Regarding the structure of the essay, to give the theoretical context, the concept of strategic culture and the origins of strategic culture that are discussed in this paper, are briefly explained. Afterwards, geography and history as two fundamental sources of an EU strategic culture are debated. In the following paragraph, two other, namely political systems and institutions, are discussed. After that, the essay focuses on the ESS of 2003. Next, the development of the foreign and security policy of the EU after 2008 is briefly outlined. And finally, a conclusion is drawn.
This essay uses the following definition of strategic culture proposed by Jack Snyder: “Strategic culture can be defined as the sum total of ideas, conditioned emotional responses, and patterns of habitual behaviour that members of a national strategic community have acquired through instruction or imitation and share with each other with regard to [nuclear] strategy” (Gray 2007, 6). This concept implies that particular “security communities” have a unique way of thinking and behaviour with regard to strategic affairs (Gray 2007, 6). Consequently, if a country has a national strategic culture and therefore a specific “’way of war’”, the people of that nation have a special kind of “thinking about the threat or use of force for political purposes, and of acting strategically” (Gray 2007, 5).
What are the sources of strategic culture? There are numerous origins mentioned in the literature (Uz Zaman 2009, 82). However, because of the scope of this essay, five origins that are important with regard to the creation of an EU strategic culture are discussed: The first two are the most fundamental ones, namely geography and history, which are stressed by Gray (2007, 6). As both are tightly connected, they are discussed together. The following paragraph debates two more sources of strategic culture, which arguably are a result of the first two ones, videlicet the “political structure” and linked to that institutions regarding defence affairs (Uz Zaman 2009, 82) of EU member states. These four aspects have been chosen as the EU consists of almost thirty countries that have similarities and differences with regard to those topics, and which consequently raise the question whether and if so, how these points support or hinder the development of an EU strategic culture. They are examined more generally in order to see whether those aspects have resulted in the ESS as a following step in the establishment of a strategic culture because “key texts that inform actors of appropriate strategic action” are a further source of such a process (Uz Zaman 2009, 82). Therefore, the paper analyses this document as it is worth examining whether the ESS is already the expression of an EU strategic culture or not.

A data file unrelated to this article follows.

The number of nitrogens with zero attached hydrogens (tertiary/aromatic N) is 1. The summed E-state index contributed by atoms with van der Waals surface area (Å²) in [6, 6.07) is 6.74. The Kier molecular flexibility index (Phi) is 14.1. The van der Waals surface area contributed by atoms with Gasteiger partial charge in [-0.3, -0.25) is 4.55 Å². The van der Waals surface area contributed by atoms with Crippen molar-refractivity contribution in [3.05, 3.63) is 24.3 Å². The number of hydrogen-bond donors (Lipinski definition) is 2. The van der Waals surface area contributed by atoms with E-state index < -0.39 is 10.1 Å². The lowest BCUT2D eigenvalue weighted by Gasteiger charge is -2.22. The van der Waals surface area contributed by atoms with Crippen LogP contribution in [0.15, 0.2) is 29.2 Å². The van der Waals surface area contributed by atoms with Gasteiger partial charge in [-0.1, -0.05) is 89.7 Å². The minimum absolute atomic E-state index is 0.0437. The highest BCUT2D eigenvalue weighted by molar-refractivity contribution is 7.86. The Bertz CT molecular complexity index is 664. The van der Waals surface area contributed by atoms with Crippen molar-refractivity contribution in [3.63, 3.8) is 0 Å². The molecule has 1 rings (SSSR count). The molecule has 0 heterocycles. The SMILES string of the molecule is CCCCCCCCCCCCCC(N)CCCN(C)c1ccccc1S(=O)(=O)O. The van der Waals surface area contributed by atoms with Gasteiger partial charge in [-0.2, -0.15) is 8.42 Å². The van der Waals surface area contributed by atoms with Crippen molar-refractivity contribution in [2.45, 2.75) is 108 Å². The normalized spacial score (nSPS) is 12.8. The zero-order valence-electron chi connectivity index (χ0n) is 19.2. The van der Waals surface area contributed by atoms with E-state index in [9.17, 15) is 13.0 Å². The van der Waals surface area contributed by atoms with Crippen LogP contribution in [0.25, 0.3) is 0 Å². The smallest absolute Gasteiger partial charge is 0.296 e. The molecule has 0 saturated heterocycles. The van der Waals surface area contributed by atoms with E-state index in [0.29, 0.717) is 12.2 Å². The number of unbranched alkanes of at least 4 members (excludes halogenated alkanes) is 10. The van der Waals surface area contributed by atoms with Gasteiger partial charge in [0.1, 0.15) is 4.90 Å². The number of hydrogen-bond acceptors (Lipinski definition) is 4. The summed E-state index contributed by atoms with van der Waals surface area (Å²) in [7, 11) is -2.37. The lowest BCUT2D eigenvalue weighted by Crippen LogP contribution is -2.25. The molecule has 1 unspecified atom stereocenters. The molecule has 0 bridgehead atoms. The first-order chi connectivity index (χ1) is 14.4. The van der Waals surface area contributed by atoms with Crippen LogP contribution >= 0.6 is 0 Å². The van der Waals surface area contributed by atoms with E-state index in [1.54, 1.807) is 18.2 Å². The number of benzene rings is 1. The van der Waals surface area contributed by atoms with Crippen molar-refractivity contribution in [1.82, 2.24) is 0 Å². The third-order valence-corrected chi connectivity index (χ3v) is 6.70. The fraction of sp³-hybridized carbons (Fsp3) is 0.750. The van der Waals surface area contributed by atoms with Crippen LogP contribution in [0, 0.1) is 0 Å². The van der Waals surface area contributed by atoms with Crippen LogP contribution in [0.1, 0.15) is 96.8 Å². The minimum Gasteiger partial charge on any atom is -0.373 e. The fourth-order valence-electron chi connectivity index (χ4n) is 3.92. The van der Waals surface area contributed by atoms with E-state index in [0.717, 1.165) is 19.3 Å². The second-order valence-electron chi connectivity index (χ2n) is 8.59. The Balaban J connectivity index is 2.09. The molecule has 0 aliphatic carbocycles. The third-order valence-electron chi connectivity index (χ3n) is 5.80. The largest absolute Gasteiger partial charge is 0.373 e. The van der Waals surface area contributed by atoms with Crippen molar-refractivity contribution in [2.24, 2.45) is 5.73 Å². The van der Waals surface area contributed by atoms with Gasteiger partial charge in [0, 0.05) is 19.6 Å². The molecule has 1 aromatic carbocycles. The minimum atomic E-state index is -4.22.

Geography and history